Hoodie: I love hoodies in general, and this one in particular. I wear it about three days out of seven. I’m wearing it right now. Honestly I can’t believe I’m clearing them out at $24.99.
If you do the math, this means you can put together a super-high-quality bibs+jersey kit for right around $100. Total, including shipping (which is free in the US, just in case you forgot). And if you do spend more than $100, I’m going to throw in a Fat Cyclist t-shirt, just for the heck of it.
And once I run out of t-shirts (or if I don’t have a t-shirt in the size of the jersey or hoodie you’re ordering), I’ll throw in a Fat Cyclist cycling cap instead. An once I run out of those, they’re gone. And that’s what I’m shooting for.
How it Looks
At this point, I’m pretty sure I’ve just made the most compelling case possible for ordering FatCyclist gear. Except I haven’t shown off photos of how great this gear looks. Checkitout:
My niece and nephew-in-law, staring deeply into each other’s eyes. Why? Because Fat Cyclist gear makes you beautiful and thin and loveable, that’s why.
Dave Thompson runs happily up the Leadville 100 Powerline trail. Why? Because FatCyclist gear makes you happy and thin and fast.
The Hammer and me at Levi’s GranFondo. Why? Because FatCyclist gear makes every ride a day at the beach.
I am very busy right now. Just so you know, I am finalizing the design for next year’s Fat Cyclist gear, and I hope you will buy it, too. It will make it possible for me to pay bills and keep my kids in school.
I am also working on my outline for Fight Like Susan, and putting together a pre-order of this book. You’ll see it soon. If you’re all willing to help me with these things, I’ll have enough money that I can spend two or three months writing, instead of scrambling for a job.
And if things go well on these fronts, well…I’ll hopefully have enough momentum that I can launch a charity project I’ve wanted to do for years.
But first things first.
If you were holding off on a Fat Cyclist kit for price reasons, now’s your chance. If you got one and liked it, maybe get another, because then you won’t have to wash clothes as often.
I’ll have more to talk about soon. Thank you for your help.
Sometimes, I write for my readers. Those are the fun posts. Sometimes, I write for myself. Those are the important posts, and also generally wind up being the stories that my readers like the best.
The new episode of The FattyCast — a conversation with TV and movie writer/producer (and occasional Fat Cyclist guest blogger — here and here, for example) Paul Guyot (Twitter / Web) is the first podcast I’ve ever done that really fits into the “for myself” category.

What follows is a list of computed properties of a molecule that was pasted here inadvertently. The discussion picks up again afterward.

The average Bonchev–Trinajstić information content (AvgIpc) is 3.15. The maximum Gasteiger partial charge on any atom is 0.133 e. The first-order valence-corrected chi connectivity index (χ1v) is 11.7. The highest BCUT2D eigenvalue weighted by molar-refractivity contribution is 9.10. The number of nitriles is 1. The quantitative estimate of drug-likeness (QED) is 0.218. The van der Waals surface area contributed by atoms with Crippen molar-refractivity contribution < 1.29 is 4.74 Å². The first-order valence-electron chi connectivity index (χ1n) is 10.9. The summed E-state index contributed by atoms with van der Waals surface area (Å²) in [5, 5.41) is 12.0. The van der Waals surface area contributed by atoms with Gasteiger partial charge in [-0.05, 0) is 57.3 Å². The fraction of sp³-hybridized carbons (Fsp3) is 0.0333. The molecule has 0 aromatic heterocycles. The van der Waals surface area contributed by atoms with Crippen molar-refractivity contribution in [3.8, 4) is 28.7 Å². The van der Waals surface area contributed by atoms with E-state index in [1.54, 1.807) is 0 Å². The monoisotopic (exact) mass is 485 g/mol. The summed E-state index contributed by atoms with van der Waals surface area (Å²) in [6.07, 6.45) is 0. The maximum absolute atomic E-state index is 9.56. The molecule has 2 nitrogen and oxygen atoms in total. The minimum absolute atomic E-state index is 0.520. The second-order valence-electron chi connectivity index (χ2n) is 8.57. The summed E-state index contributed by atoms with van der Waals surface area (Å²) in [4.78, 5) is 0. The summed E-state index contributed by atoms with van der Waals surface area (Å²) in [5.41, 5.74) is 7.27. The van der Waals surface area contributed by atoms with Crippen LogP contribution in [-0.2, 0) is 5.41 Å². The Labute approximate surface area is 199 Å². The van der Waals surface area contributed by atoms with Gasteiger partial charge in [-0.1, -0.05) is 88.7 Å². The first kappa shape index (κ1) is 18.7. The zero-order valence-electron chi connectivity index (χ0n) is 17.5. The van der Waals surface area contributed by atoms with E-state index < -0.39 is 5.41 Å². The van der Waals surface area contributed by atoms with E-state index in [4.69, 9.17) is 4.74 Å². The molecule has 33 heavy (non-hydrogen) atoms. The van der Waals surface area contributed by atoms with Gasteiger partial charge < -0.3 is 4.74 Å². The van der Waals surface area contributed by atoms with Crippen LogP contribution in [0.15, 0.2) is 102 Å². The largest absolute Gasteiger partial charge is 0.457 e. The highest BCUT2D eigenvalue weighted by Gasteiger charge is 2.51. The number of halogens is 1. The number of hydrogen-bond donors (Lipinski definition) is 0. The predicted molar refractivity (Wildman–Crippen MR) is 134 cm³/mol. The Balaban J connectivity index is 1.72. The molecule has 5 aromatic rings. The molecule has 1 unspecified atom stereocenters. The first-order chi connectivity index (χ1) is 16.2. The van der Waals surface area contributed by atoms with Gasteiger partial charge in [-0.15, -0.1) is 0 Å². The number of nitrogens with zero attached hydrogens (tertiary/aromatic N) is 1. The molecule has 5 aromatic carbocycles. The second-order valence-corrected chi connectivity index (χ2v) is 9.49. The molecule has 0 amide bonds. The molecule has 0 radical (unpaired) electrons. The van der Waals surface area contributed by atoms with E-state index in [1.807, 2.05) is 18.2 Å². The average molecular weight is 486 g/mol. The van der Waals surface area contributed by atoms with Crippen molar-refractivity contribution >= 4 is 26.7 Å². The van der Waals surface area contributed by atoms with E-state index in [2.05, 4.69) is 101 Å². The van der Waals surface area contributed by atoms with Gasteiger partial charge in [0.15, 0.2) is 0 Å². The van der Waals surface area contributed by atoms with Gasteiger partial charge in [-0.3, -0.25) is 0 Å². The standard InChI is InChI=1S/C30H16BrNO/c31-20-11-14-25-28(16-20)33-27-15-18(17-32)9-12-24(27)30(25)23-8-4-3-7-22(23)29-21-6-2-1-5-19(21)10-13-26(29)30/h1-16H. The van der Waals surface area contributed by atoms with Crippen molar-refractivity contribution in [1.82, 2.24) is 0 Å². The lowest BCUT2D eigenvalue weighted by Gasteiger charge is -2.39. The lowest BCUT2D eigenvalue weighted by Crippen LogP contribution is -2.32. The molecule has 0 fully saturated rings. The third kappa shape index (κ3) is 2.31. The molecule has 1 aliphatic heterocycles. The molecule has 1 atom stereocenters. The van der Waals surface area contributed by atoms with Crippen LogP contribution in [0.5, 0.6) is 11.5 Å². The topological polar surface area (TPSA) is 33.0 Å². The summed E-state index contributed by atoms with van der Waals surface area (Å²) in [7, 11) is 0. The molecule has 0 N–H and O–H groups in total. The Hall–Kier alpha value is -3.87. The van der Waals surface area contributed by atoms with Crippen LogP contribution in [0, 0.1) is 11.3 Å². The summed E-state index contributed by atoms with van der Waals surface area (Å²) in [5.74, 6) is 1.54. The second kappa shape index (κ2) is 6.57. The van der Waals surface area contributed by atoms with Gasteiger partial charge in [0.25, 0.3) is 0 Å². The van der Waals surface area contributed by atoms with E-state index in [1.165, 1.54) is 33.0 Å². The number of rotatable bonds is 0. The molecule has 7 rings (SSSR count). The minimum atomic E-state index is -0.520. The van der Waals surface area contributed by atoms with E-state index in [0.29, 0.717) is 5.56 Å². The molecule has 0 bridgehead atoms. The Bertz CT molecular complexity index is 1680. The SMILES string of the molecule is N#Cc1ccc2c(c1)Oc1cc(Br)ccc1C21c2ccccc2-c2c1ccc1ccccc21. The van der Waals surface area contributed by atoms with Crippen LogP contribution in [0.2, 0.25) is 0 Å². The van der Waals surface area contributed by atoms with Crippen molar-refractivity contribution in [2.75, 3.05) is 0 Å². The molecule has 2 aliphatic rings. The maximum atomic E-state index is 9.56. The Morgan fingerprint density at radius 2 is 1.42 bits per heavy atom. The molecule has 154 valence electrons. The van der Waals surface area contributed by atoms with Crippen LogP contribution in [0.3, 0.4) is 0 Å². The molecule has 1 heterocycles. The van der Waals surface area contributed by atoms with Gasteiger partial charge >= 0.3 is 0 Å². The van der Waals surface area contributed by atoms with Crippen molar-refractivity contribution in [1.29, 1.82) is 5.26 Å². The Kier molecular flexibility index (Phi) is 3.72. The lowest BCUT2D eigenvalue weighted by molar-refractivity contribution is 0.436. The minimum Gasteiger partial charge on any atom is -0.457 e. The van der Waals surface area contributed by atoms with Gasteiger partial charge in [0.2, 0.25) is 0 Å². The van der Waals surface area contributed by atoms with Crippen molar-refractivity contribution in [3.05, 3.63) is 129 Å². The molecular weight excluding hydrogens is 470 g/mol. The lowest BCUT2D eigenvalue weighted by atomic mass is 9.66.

But I don’t mind if you listen in.
At the risk of stealing my podcast’s thunder, I’m going to tell you a little bit about this conversation, and I’m going to drop a few hints about why it’s important to me right now.
Originally, when I scheduled a podcast with Paul, my plan was to talk with him about biking, his impressive weight loss, and about the new TV show he was pitching.
And the first time we talked, we did talk about all of those things. And it was…OK. But neither of us was really happy with it. Both of us felt a little bit like we hadn’t really gotten to the conversation we ought to have had.
So I erased the recording and we scheduled another one.
And this time, Paul talked about how 2015 was a real crossroads year — about relationships, about forgiveness, about discovering what he is truly capable of.
He talked about how he had a big dream, but also had bills to pay…and a really good, practical offer for steady work.
He went with his dream. And it was hard, and scary, and a lot of work.
A Note from Fatty: This story from SherpaTurtle (originally posted on her own blog) is a terrific multi-person story from a loyal 100MoN racer. Enjoy!
This year marked my fifth 100 Miles of Nowhere, although this year, like most I’ve been in a country where KM are used instead of miles and so once again I participated in a 100 KM of Nowhere instead.
The time was set to meet my friends at Camp Aguinaldo, a military base inside metro Manila at 4:00 AM. I arrived slightly early and was immediately informed by the guard that I would not be allowed on base until after 5:00 AM. I messaged Ty and Keith to let them know at which point I received this response from Ty:
That’s Ty for, “that’s cool, I’m running late anyway, but should be able to make it there by 5:00.”
From Keith I heard nothing, which is Keith for, “I’m not awake yet so 5:00 AM is better.”
Lito and I waited at a Shell station for the guys to show up. For some reason my friends and I always meet at Shell stations before starting our bike rides. Eventually Ty and Keith both showed up and 5:00 came around and we made our way to the base.
Camp Aguinaldo is a Philippine Armed Forces base inside metro Manila (technically in Quezon City). It’s a convenient location for triathletes living in Manila to train since it’s located inside the city, it has a lap pool and roads that are mostly devoid of traffic. Along with me for this adventure were my great friends, Keith, Ty, and Lito.
My version of their stories are below.
Winner of the Bamboo Bike Single Speed Division